Macarons: seductive little biscuits !

Back in favour due to the creativity of great Parisian chefs, macarons come in an infinite variety of flavours and an explosion of colours. Considered to be one of the jewels of French patisserie, the little round biscuit is showing its delicious colours way beyond our borders.

Pink, green, yellow, blue, brown... Decorating the shelves of French patisseries, the macaron attracts attention and sharpens the appetite. Brought back into favour by the boundless imagination of patissiers such as Pierre Hermé, and now a consumer craze , this little round biscuit related to the meringue is now available in an infinite range of colours and flavours.

In Paris, Maison Ladurée, the celebrated maker of the macaron founded in 1862, draws gourmands from around the world, who come to sample its original creations. In addition to the traditional range of raspberry, chocolate and lemon macarons, they regularly produce Limited Edition special collections to go with the seasons and special events. Another celebrated maker of the macaroon is Maison Dalloyau, founded in 1802 – their ancestors even organised sumptuous receptions for Louis XIV at Versailles !

We may well allow that French patissiers invented the macaron as we know it today, with its two shells sandwiched together with a soft and creamy ganache, but the roots of the macaron are probably Italian, or even Arabic. The little biscuit, which was at that time simple and colourless, is purported to have arrived in France in the luggage of Catherine of Medicis in the 16th century. It apparently then developed in various regional ways, still with the same three ingredients from the basic recipe: egg white, sugar and almonds.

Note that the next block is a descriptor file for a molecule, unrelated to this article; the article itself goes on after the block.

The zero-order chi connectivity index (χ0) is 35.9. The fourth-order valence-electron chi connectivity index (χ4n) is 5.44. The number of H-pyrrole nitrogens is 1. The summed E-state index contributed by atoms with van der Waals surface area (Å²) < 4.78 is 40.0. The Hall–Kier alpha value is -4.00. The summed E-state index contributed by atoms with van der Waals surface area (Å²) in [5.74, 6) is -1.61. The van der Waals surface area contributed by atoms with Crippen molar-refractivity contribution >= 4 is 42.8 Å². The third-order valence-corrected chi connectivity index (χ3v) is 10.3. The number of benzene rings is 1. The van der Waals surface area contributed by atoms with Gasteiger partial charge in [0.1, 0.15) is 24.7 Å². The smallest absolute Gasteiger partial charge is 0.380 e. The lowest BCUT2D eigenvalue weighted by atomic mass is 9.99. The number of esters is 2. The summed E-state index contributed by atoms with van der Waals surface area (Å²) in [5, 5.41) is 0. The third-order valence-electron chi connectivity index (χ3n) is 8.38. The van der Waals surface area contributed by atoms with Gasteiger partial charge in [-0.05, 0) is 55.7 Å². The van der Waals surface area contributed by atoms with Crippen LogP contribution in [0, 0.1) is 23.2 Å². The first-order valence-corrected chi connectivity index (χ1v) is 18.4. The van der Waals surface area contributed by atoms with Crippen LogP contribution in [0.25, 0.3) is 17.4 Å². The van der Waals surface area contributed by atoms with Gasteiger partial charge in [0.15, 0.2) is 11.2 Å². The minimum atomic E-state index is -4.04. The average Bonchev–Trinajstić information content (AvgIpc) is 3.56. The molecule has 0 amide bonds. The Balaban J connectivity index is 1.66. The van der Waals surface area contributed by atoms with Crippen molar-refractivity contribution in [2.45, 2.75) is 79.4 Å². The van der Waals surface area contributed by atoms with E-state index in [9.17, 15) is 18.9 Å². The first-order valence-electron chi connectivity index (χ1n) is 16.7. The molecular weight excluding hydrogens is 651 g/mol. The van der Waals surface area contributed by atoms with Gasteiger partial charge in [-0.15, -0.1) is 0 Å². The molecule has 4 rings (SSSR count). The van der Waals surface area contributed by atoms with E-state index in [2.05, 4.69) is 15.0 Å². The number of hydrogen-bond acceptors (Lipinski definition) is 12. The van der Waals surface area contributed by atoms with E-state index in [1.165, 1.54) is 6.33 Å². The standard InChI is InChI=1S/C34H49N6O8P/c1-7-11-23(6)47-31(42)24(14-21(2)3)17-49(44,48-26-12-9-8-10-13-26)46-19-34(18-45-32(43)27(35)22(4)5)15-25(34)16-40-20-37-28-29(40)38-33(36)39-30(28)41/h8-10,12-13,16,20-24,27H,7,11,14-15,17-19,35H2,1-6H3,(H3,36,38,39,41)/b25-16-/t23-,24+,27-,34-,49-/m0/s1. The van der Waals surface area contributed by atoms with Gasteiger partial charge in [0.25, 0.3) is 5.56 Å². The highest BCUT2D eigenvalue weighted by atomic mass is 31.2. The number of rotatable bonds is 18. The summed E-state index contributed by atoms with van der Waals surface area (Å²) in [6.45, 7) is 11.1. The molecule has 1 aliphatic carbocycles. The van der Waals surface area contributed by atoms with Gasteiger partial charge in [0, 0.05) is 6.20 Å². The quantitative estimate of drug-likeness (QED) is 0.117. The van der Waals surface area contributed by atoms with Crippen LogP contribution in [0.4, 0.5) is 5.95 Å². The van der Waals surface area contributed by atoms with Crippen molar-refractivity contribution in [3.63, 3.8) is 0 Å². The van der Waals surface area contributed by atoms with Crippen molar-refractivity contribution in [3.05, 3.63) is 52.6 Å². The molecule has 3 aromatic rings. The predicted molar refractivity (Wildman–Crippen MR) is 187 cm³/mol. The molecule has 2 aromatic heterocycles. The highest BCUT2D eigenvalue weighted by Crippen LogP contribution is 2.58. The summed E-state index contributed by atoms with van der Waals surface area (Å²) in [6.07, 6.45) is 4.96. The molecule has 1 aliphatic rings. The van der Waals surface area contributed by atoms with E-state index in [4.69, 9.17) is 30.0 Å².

Today, macarons produced by the big Paris houses are one of the high points of French patisserie. Chefs patissiers, some well-known and others less so, stretch their imagination to the limit to perfect new macaron recipes: the lemon and raspberry duo, exotic mango and even savoury with foie gras and truffle. This little French biscuit has seen amazing success abroad. Pierre Hermé, Ladurée, Dalloyau... they have all taken their brands and their macarons abroad, notably to Europe, the Middle East and Japan.

The macaron: one name but many recipes. This little twin-shelled macaron is much better known in France and throughout the world, but a number of French towns are continuing the tradition of the authentic macaron, minus colour and artifice. This is true of Saint-Jean-de-Luze, Saint-Emilion, Lusignan, Cormery, Boulay, Nancy and Montmorillon. These macarons might not look much like the little biscuit made by the great houses in Paris, but they all have the basic recipe of egg, sugar and almonds and a jealously guarded production in common.

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